Other Interactives Pt. 1 — Blindscape

blindWe all know and love interactive fiction, but there are other ways to create a compelling, interactive, narrative-driven story without hyperlinks or a parser.

Blindscape is an experimental narrative featuring a blind narrator in a dystopic world.

Interact with the environment through sound and touch, and escape from the life you lead. Although the game is relatively short it is an impactful tale with some great audio (and apparently stunning 3D graphics as well) that is well worth a look and a listen.

Available on Google Play or the App Store


New Release: Blood & Laurels


In case you missed it, Emily Short‘s Blood & Laurels, has recently been released for iPad. Here’s a description from the news release:

“Blood & Laurels is a political thriller set in ancient Rome. Built on the Versu engine, it combines work in advanced character AI by Richard Evans (Sims 3, Black and White) and dialogue modeling by Emily Short (Galatea, Alabaster). Characters respond to the player, remember what he has done, and form relationships with him, allowing the player to deceive, cheat, seduce, plot, or play it straight as he tries to survive the volatile landscape of imperial politics.

With a richly branching storyline and over 240,000 words of interactive content — of which a player is likely to see only about 7% in a given play through — Blood & Laurels has plenty of room to shape its story around the player’s unique choices.”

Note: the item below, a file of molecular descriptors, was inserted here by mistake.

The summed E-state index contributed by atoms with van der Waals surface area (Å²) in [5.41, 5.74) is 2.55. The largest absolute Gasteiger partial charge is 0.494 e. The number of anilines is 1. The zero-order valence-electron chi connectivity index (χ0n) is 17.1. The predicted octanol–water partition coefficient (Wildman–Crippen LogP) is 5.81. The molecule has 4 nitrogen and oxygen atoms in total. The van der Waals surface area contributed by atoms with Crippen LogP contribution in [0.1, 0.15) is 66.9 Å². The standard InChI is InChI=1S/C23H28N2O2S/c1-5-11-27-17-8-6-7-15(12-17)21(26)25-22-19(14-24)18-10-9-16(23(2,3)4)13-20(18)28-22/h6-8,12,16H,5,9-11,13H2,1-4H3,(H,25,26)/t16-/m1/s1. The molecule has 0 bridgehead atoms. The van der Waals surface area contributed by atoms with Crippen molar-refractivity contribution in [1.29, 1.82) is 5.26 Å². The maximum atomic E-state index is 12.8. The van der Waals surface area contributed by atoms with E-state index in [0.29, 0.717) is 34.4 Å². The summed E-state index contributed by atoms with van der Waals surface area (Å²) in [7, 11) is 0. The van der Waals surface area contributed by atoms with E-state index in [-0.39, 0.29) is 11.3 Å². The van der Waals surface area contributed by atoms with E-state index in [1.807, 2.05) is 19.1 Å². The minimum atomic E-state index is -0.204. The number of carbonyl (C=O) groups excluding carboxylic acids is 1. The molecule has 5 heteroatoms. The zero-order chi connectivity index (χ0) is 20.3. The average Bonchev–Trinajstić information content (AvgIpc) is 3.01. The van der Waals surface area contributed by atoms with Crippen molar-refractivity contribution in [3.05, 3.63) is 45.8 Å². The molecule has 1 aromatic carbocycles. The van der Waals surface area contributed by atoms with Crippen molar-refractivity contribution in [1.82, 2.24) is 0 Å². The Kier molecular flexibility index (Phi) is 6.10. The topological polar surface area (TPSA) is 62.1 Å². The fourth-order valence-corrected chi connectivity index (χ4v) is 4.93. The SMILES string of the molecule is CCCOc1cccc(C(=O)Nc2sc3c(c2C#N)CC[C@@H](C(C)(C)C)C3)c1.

The platform that built it, Versu, states on its site that it works to bring AI interactions to a higher level in interactive fiction: “Just about everything you can do affects your character’s opinion of the other characters, and theirs of you, altering the playing field for what’s to come.”

Blood & Laurels looks like an exciting new release, and is definitely worth checking out!

Guest Blog Post: 10 Second Defence post-mortem — Part 2

10 Second Defence post-mortem. Musings on my first Inform game (continued)

by Christina Nordlander

10 Second Defence can be found here (http://www.ifdb.tads.org/viewgame?id=o3l8ac72owqdhj66).


5. The Process, Reloaded 

(This section contains slight puzzle spoilers.)

LD’s extreme time limit is a cure for perfectionism: whenever you come across a flaw, you can soothe yourself with “well, I only had 48 (or 72) hours”. I hadn’t intended to make a post-compo version, but I got enough positive comments that I felt like I owed it to my players.

Of course, at this point, perfectionism came into full swing. Creating Version 2 took several months. A lot of this time was spent waiting for feedback from my patient beta-testers. It’s at this point I would like to thank them: Adri, Hanon Ondricek, Andrew Schultz, Steven J. Scott, and Streever. Getting the perspective of other people (who lack your own blinkers and foci) is vital, especially given that most of these players had more experience with IF and Inform commands than I did.

Since a principal criticism of the game was that it was too difficult, I went about implementing different solutions to the puzzles, getting a lot closer to the fully interactive, immersive world I wanted when I first made the game. For examples, there are now two different ways to use the capsule with the sleep drug, as opposed to only one possible use in Version 1. On the suggestion of the testers, I also created a GLUE verb, making the use of the glue a lot more intuitive.

6. You Should See the Bits We Had to Take Out

(This section contains major puzzle spoilers.)